R U OK? Ask, but listen for answer | Video

IT may sound like an easy question to ask, but on R U OK? Day headspace staff have urged people to listen to the answer.

On this Thursday, R U OK? Day is an annual mental health awareness day that encourages people to “trust that gut instinct” and check in on their family and friends who may not be OK.

Bathurst headspace program manger Nicki Halliwell said it can be “quite difficult for some people” to ask the question.

“It’s important that once you ask that person you are prepared to listen,” she said.

headspace youth care co-ordinator Kellie Fuller said people will often not seek help for a mental health issue as they would with a visible or physical issue.

“It’s part of our culture in Australia that we’re very stoic and very tough. It’s easier for people to accept a visible or physical injury,” she said.

“There is no shame in saying ‘no I’m not OK’.”

Ms Fuller said mental illness is directly comparable with a physical illness.

“Someone with moderate depression has the same impairment in their functionality as a severe asthmatic,”  she said.

The duo said mental health issues can initially present as changes in behaviour, including: mood, self isolation, weight gain or loss.

“It can often be a cluster of changes,” Ms Halliwell said.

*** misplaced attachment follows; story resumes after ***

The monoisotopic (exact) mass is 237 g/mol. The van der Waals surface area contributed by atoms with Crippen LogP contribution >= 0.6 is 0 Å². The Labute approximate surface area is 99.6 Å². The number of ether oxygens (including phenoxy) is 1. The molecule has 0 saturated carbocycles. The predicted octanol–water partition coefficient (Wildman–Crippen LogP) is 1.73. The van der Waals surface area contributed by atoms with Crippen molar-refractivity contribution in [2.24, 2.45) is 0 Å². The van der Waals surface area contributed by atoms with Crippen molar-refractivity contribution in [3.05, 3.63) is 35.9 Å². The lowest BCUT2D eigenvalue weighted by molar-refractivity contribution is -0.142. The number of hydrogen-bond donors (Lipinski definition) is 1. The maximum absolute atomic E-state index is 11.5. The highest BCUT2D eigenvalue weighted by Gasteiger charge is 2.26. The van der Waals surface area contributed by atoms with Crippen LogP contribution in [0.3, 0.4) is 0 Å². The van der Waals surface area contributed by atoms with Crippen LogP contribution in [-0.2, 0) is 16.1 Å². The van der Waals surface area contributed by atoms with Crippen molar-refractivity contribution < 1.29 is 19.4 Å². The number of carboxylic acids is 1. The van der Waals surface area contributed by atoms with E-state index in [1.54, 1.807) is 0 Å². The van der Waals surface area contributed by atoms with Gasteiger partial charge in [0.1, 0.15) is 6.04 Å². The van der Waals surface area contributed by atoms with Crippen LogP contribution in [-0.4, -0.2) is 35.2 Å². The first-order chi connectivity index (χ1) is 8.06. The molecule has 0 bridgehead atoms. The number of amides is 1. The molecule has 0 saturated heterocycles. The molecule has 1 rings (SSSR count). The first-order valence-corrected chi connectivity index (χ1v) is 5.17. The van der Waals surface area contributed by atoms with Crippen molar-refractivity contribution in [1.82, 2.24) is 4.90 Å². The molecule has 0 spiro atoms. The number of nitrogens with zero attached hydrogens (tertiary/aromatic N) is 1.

Ms Halliwell said: “There’s stigma. People still see mental wellbeing as a weakness where in fact we all need support in our lives”.

“If you’re unwell you go and see a doctor, but if we’re emotionally unwell it doesn’t tend to be the first thought of going to see someone.”

R U OK? Day suggestions to get involved and help someone are to: Ask the question, listen without judgement, encourage action if the person says they are not OK, and then check in with them again on another day.

Bathurst headspace is a free youth-friendly service that focuses on young people aged 12 to 25 years old.

Springvale Mine have marked R U OK? Day by introducing the MATES In Mining program with the goal of helping workers identify mental health problems and suicidal tendencies in their workmates.

“Everyone in the industry must play their part to improve the mental health and wellbeing of workers and to reduce suicide rates. It cannot be left to the mental health professionals alone,” said MATES in Mining project manager Andrew McMahon.

“It’s a simple program… It’s really just Mates helping Mates – something we are all brilliant at.”

  • Contact headspace on 6338 1100
  • For help in a crisis call Lifeline on 13 11 14